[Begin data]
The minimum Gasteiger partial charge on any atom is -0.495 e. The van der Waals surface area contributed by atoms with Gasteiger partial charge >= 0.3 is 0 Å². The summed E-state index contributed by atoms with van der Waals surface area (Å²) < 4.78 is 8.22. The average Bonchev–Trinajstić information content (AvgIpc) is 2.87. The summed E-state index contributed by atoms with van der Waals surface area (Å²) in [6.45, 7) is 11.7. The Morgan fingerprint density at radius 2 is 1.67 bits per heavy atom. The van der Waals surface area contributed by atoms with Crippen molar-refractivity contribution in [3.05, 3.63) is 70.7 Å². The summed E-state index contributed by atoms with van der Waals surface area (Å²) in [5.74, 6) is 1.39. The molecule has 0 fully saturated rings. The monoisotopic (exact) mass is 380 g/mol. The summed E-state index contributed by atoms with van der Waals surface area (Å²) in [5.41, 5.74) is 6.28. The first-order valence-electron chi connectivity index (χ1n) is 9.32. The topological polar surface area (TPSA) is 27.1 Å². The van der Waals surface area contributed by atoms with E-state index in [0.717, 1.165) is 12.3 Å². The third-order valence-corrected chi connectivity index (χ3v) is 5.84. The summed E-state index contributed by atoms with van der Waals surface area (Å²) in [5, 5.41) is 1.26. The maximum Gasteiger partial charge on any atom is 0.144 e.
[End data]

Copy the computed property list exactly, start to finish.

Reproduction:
The minimum Gasteiger partial charge on any atom is -0.495 e. The van der Waals surface area contributed by atoms with Gasteiger partial charge >= 0.3 is 0 Å². The summed E-state index contributed by atoms with van der Waals surface area (Å²) < 4.78 is 8.22. The average Bonchev–Trinajstić information content (AvgIpc) is 2.87. The summed E-state index contributed by atoms with van der Waals surface area (Å²) in [6.45, 7) is 11.7. The Morgan fingerprint density at radius 2 is 1.67 bits per heavy atom. The van der Waals surface area contributed by atoms with Crippen molar-refractivity contribution in [3.05, 3.63) is 70.7 Å². The summed E-state index contributed by atoms with van der Waals surface area (Å²) in [5.74, 6) is 1.39. The molecule has 0 fully saturated rings. The monoisotopic (exact) mass is 380 g/mol. The summed E-state index contributed by atoms with van der Waals surface area (Å²) in [5.41, 5.74) is 6.28. The first-order valence-electron chi connectivity index (χ1n) is 9.32. The topological polar surface area (TPSA) is 27.1 Å². The van der Waals surface area contributed by atoms with E-state index in [0.717, 1.165) is 12.3 Å². The third-order valence-corrected chi connectivity index (χ3v) is 5.84. The summed E-state index contributed by atoms with van der Waals surface area (Å²) in [5, 5.41) is 1.26. The maximum Gasteiger partial charge on any atom is 0.144 e.